Teaching them to sleep

Learning to trust him

I’m feeding Thea as we eat dinner, about 8:30-9:00ish last night, and Andrew says, “She looks tired.”  I can’t see it.  I don’t know how he does that, but he can just look at someone or an animal and see what they’re experiencing or thinking.  I used to think it wasn’t real, but then I have nights like tonight.

So we sit down to have family scriptures before bed, and Thea is just jabbering and blowing raspberries.  She seems wired to me, but she’s so loud that we cut scriptures short, and I take her upstairs to read books to see if she’ll show me she’s tired. (Usually, when we read together, she’ll roll into me or start to get fussy.) Nothing.  Still seems wired to me.

Andrew comes in (our deal being I would put the baby to sleep while he went and got diapers). “I would just put her in her crib and see if she’ll go to sleep.”

I’m thinking, the last two times she’s slept, she’s just about had to fight to stay awake.  I like that way.  No crying :).  So I say, “But she’ll cry.  I don’t think she’s ready yet.”

“I’d still try.  Try it for 10 minutes, and if she doesn’t get tired, take her out.”

“You can,” I say.

“I got diapers,” he smiles. “You’re supposed to put her to sleep tonight.”

“Then I’ll put her to sleep on my terms.”

“Ok,” he shrugs.

I go back to reading Thea a book.  She starts to rub her eyes.  I keep reading.  She rubs her eyes again.  I sigh.  “Why do I even question your father?”

I put her down, wrap a blanket around her legs, put her binky in, put her stuffed monkey in her arms for her to snuggle, kiss her and tell her I love her and that she can do it and to remember she can pray and to let me know if she needs my help, and crack the door.

She cries.  “Do you think I should wait 3 minutes or 5 minutes tonight?” I ask Andrew.

“4 minutes,” he smiles.

4 minutes and I go in to comfort her.  She calms right down. I wait for her to breathe relaxed again; she starts to close her eyes. I leave, and go back in the bathroom to wait while Andrew brushes his teeth.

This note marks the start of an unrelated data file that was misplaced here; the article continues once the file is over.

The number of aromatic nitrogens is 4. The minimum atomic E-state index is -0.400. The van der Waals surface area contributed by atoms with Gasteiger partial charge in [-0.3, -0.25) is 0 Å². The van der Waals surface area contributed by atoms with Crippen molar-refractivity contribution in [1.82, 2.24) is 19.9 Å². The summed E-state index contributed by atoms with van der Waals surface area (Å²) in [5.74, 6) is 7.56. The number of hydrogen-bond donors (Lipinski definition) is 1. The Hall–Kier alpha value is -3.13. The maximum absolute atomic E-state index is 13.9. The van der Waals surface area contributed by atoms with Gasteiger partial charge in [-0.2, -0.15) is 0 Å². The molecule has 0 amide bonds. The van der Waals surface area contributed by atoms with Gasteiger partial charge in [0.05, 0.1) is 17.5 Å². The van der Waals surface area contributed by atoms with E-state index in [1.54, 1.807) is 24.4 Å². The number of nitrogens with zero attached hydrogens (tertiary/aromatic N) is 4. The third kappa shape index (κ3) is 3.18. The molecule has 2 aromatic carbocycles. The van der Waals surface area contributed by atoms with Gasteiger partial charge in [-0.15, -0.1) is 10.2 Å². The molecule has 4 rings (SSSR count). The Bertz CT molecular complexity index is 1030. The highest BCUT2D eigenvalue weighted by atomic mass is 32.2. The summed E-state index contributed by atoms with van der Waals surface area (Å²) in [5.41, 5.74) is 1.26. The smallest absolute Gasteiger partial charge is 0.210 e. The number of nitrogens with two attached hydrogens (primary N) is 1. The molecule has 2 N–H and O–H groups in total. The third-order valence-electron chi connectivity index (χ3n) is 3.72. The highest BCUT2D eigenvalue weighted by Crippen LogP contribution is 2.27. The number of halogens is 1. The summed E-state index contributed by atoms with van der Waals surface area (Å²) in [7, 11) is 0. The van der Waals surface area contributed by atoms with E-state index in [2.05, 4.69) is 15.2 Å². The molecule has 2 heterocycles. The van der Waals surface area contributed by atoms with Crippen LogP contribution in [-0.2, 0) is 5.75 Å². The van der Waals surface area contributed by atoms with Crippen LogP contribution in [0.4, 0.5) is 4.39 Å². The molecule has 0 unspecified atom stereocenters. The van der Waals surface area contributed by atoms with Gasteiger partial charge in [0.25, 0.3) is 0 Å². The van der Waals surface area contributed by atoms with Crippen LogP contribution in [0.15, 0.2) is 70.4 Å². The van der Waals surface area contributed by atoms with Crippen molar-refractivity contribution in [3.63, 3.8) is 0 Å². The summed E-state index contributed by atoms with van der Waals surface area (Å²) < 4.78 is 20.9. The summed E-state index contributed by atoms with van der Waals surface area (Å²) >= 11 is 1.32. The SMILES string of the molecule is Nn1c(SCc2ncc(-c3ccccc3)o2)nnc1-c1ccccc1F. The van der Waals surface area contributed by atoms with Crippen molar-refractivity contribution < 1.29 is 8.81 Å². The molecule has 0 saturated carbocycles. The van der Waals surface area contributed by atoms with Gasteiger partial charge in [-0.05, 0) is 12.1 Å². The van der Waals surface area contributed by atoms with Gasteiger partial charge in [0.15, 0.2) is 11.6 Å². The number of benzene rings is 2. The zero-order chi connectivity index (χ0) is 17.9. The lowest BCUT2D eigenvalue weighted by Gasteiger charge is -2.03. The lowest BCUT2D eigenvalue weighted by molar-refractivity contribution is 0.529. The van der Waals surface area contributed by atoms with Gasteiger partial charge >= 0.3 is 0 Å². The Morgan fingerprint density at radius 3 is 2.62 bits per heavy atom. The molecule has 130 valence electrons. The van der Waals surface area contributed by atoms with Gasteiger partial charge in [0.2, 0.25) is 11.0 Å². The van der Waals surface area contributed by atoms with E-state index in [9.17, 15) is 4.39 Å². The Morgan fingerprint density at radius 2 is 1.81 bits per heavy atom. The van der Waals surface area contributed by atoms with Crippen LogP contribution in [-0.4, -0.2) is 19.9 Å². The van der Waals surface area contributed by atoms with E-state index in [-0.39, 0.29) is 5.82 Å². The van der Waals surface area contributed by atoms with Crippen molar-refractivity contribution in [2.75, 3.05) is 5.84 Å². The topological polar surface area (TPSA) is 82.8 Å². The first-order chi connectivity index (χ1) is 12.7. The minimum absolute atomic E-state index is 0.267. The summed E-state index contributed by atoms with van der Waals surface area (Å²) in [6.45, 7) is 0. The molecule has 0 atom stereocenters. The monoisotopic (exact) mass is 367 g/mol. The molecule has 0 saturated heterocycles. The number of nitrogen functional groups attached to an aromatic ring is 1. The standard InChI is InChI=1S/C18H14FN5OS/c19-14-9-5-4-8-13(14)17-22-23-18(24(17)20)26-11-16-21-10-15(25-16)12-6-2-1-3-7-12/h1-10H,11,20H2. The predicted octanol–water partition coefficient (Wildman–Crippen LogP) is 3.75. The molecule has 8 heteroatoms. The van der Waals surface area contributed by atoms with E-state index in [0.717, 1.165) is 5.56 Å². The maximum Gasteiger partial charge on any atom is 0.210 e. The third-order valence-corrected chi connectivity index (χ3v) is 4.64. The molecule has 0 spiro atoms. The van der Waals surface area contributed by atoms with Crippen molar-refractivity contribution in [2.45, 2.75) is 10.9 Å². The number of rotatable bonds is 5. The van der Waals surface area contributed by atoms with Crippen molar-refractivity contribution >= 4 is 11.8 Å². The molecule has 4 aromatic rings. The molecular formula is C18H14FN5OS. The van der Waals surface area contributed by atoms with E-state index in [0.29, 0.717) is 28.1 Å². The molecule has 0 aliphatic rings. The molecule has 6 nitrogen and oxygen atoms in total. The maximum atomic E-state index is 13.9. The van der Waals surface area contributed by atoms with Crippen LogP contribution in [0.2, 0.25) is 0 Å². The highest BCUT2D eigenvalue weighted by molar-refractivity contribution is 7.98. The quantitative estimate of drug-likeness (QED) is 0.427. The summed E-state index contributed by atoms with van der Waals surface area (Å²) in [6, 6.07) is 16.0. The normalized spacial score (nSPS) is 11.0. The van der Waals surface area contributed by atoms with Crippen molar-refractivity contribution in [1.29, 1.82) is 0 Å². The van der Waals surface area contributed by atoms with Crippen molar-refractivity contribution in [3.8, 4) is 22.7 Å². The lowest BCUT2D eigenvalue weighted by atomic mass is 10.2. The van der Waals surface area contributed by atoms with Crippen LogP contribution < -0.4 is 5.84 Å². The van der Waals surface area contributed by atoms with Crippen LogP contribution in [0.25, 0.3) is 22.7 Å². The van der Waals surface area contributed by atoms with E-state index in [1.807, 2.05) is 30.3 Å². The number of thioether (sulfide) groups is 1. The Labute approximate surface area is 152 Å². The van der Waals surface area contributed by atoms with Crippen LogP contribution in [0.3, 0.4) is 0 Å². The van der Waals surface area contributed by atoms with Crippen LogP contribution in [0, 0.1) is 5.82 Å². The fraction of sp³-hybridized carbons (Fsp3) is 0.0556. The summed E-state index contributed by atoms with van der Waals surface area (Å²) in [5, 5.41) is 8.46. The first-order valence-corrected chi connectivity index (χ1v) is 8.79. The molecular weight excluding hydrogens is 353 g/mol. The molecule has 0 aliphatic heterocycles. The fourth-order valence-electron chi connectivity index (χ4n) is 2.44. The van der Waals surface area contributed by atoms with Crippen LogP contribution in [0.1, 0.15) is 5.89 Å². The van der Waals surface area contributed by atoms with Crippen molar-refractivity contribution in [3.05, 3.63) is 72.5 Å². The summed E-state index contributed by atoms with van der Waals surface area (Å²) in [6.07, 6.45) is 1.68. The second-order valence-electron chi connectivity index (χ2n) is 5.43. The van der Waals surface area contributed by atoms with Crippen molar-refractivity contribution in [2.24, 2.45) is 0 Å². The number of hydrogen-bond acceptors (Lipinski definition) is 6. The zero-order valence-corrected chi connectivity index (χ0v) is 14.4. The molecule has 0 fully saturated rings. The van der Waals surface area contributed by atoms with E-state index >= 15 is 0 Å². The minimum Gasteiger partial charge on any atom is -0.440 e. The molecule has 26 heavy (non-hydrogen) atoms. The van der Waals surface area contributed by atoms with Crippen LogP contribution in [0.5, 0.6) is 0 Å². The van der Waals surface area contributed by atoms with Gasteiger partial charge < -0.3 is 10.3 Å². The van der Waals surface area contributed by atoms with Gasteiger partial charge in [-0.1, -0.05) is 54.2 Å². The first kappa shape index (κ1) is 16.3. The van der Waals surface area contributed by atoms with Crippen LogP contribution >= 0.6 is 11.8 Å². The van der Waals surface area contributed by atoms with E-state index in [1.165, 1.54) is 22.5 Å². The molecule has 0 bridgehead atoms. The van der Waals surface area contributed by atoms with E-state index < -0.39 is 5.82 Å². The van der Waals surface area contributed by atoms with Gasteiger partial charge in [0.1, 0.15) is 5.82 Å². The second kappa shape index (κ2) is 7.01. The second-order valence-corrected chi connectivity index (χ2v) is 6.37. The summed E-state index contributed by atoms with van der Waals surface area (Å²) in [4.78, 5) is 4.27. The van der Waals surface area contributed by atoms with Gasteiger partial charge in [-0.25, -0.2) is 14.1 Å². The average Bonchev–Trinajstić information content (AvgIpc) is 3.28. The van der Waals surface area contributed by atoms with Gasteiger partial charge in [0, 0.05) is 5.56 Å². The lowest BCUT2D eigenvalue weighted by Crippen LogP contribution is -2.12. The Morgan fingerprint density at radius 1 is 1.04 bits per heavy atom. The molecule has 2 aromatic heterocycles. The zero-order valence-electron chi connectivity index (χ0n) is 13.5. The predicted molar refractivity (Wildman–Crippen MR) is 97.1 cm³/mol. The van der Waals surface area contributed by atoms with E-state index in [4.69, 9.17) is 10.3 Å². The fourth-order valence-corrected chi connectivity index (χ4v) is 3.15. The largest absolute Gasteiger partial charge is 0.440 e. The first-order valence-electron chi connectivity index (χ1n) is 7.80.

A few minutes later, I look down at the timer: 3:18.52, and realize it’s quiet.

“Whoa! She’s asleep!” I whisper loudly.

Andrew smiles.

And she slept all night long.

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5 thoughts on “Learning to trust him

  1. Brings back memories, our first, Heidi, would not sleep, she cried and cried, I told Kathy, that kid is thirsty, Kathy said I just nursed her, I said she is thirsty, put warm water in a bottle and give it to her, gave her water she went right to sleep, no more crying. Dad’s do sence some things.

    Liked by 1 person

  2. I am here as your cheerleader. I have really enjoyd your blog. It is really a learning curve being a mother. At about 3 months our oldest, now a grandmother herself, decided she was done with naps. At first she cried, and so I let her. After about 30 minutes, I went into her room. The tears stopped abruptly. So I comforted her, then as I walked out of the room she let me know she was very unhappy. This became a daily ritual, with no nap
    I talked to a friend, who had 4 or 5 children. She suggested borrowing her playpen….as we were poor students. I placed it in the corner of a large kitchen. She played very cheerfully, but not a nap insight. I would sit beside her and quietly read a book. There was no interaction. She would quietly play beside me.
    Any nap was going to be a rarity. However, she slept a full twelve hour at night, as a good sleeper at least 12 hours, up to school age.
    And she is still a goer and a doer.
    Children’s needs are different. The other nine siblings were nappers, with no problem. Infact I was the one who cut her sister’s naps, when they would come into our room at 11 pm and flip on our light to play. Thus they were in bed and asleep for the night by 7:30.

    As an added note. I love the picture that you chose for your blog. It is so you. Your laugh is so sraight from the heart.

    Liked by 1 person

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